Course redesign uses technology and assistance from different kinds of personnel for many of these interactions, rather than expecting the instructor to respond to every inquiry, comment, or discussion personally; prepare lectures; and hand grade assignments, quizzes, and examinations.

Share course-development and delivery tasks. When the whole course is redesigned, substantial amounts of time that individual faculty members spend developing and revising course materials and preparing for classes can also be reduced, while achieving greater course consistency. Faculty begin the design process by analyzing the amount of time that each person involved in the course spends on each kind of activity, which often reveals duplication of effort among multiple faculty members.

Make use of interactive-learning resources. When redesign reduces the number of lectures or other classroom presentations that faculty members must prepare for and present and replaces them with interactive and team-based learning strategies, faculty time can be reallocated to other tasks, either within the same course or in other courses. Moving toward greater reliance on interactive learning and student-to-student interaction offers many opportunities for reducing instructional costs.

Take advantage of automated assessment. Automated homework grading, low-stakes quizzes, and exams for subjects that can be assessed through standardized formats increases feedback to students and offloads these activities from faculty. Many redesigns automate all grading; others automate some and hand grade where appropriate. Automated grading and record keeping reduce the cost and improve the quality of feedback.

Utilize course-management systems. Using course-management software makes it possible to reduce costs while increasing the level and frequency of oversight. Sophisticated course-management systems enable faculty to monitor student progress and performance, track time on task, and intervene on an individualized basis.

Using course-management systems also radically reduces the amount of time that faculty members spend on non-academic tasks such as calculating and recording grades, posting changes in schedules and course syllabi, sending out announcements to students, and creating and revising course materials.

Substitute less expensive staff. By constructing a support system that comprises various kinds of instructional personnel, institutions can apply the right level of human intervention to particular kinds of student problems. Highly trained (and expensive) faculty members are not needed to perform all the tasks associated with delivering a course. By replacing expensive with relatively inexpensive, less-expert labor when appropriate, it is possible to increase the person-hours devoted to the course and the amount of assistance provided to students.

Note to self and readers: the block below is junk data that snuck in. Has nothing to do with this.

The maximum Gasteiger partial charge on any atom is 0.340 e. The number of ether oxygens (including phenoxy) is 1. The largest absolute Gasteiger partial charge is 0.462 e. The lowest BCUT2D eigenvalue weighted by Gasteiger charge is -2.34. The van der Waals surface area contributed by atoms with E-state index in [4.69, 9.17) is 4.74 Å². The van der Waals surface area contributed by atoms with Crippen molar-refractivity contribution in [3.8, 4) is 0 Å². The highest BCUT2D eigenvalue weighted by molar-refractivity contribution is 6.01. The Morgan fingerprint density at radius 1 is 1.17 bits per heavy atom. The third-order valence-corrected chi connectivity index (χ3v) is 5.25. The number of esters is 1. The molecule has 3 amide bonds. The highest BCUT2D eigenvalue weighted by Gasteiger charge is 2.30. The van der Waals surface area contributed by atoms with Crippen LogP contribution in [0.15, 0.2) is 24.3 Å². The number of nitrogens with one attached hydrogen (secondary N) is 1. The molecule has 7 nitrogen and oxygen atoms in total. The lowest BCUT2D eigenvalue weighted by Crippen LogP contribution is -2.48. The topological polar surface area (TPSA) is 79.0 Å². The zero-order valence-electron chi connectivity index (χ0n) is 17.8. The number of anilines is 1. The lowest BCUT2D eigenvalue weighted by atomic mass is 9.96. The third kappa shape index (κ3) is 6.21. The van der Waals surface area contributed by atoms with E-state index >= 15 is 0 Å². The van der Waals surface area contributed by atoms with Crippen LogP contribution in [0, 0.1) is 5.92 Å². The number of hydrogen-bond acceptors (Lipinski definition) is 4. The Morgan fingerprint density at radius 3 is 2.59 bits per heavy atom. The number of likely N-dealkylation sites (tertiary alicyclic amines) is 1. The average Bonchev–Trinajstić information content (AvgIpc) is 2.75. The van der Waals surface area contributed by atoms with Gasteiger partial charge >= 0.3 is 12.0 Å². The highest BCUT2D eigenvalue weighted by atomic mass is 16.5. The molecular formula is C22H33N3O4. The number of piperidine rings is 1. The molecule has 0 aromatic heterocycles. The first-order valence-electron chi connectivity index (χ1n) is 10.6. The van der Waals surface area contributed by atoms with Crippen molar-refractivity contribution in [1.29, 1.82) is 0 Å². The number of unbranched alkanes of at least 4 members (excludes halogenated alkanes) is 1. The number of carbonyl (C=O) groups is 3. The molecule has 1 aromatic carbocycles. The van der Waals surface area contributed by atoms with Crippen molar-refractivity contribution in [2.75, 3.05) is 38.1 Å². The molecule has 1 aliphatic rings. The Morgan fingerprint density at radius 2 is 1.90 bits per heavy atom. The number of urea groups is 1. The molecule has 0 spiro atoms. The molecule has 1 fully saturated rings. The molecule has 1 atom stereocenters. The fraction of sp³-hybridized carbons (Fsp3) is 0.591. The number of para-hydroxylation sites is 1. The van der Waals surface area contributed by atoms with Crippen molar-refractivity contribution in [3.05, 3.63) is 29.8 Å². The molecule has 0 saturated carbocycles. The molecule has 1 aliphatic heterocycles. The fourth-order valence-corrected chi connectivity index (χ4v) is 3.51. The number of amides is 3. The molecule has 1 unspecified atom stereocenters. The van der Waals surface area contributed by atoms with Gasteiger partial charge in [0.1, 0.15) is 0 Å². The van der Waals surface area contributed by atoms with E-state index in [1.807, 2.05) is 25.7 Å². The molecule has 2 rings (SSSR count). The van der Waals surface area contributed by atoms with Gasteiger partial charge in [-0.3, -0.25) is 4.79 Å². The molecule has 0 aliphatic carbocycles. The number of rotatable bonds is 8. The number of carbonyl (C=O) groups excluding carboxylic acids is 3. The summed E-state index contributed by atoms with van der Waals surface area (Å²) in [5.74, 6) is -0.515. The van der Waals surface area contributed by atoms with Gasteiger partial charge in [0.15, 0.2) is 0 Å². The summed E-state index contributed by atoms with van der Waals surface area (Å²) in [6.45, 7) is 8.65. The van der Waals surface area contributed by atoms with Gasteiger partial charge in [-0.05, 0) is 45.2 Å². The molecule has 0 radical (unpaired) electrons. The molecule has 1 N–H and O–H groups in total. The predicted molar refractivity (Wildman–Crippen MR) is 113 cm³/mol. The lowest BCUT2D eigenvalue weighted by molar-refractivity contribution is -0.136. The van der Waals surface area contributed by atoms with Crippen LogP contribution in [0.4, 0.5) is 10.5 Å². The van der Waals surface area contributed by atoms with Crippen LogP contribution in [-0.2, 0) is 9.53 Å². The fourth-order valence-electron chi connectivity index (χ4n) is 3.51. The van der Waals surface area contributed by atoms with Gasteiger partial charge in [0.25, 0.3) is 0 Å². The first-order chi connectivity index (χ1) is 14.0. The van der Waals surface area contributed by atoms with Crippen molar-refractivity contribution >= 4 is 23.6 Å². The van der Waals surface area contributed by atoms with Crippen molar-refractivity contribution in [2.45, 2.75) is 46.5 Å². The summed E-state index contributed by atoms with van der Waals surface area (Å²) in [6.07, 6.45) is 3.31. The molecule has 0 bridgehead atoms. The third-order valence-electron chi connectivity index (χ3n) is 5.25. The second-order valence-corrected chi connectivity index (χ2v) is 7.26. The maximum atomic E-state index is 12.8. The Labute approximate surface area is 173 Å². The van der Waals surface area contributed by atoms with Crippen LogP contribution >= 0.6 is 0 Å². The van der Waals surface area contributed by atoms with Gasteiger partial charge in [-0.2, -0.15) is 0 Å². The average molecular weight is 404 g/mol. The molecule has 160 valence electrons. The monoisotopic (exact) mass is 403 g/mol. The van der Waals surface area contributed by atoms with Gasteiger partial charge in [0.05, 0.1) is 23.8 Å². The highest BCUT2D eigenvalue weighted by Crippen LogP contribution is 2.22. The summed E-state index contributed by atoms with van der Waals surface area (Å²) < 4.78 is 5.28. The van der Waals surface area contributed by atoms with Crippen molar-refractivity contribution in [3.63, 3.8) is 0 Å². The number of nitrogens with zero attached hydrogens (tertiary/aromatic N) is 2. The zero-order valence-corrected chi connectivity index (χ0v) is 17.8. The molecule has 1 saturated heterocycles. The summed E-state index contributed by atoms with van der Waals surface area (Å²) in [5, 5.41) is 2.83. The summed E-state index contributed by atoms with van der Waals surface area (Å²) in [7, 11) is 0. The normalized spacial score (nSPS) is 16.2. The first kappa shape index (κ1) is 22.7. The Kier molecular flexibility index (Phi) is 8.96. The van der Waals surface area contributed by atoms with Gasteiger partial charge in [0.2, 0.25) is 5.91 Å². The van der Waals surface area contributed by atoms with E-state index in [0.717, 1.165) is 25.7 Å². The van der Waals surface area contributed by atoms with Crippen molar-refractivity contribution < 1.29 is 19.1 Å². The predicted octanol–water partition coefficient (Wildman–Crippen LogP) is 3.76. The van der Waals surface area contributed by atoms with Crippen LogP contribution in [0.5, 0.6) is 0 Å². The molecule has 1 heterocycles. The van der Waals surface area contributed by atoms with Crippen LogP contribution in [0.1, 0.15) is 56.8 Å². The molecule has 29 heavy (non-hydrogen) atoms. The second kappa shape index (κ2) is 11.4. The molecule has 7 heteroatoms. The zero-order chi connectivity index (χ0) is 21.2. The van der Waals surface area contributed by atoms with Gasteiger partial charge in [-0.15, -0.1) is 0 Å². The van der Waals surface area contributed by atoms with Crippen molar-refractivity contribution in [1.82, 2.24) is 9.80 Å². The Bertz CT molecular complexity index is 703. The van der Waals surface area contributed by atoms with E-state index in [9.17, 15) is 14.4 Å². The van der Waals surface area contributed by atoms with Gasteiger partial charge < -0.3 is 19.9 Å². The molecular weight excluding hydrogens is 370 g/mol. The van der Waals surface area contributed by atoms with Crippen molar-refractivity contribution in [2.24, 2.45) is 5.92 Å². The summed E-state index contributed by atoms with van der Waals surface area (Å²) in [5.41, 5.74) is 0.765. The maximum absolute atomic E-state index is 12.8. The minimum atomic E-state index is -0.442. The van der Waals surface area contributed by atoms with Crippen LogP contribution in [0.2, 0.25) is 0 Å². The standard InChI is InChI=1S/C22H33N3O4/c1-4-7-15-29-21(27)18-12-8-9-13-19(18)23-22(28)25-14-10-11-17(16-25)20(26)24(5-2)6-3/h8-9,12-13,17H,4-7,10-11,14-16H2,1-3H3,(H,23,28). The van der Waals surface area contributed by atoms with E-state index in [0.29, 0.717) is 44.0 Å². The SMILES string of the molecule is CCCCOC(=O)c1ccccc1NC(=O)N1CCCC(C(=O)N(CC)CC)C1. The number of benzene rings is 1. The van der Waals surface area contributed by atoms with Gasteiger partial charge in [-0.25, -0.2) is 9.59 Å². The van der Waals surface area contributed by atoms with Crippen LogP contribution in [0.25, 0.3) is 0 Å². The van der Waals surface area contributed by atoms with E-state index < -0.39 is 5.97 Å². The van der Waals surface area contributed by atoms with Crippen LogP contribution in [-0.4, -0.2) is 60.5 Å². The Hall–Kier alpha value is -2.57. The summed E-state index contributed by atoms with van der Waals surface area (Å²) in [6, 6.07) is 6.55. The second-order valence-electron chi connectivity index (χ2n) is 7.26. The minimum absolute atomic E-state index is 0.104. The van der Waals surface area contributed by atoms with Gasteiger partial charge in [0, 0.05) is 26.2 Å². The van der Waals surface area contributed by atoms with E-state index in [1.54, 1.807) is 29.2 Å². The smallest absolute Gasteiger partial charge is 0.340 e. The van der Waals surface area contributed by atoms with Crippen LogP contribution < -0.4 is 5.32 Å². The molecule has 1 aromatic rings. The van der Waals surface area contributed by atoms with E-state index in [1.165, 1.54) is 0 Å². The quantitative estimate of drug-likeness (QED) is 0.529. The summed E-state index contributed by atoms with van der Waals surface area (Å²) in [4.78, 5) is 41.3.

In the 2003 Change article, I discussed what cost-reductions strategies were most effective in the first 30 Pew-funded projects, all of which are repeated above. But we have learned something important since 2003: Reducing costs as a part of redesign comprises not one but two steps.

The first is to compare the number of hours spent by each person involved in the traditional and redesigned formats of the course. The savings in faculty time that the strategies produce can be reallocated to address departmental or institutional needs.

The second step is to translate those “saved” hours into a cost-reduction plan that describes how they will be reallocated to benefit the institution. For example, faculty members or teaching assistants who spend half the time on the redesigned course than they did on the traditional one could increase section enrollment or carry two sections without an increase in workload.

That produces real savings for the institution. If you stop at the first step, you create what NCAT calls paper savings—savings that represent a workload reduction for the individual but do not produce cost savings for the department or institution.

When enrollment is stable, cost reduction means fewer resources are devoted to the course. When enrollment is growing, cost reduction means more students can be served with the same resources. In each case, the cost per student is reduced.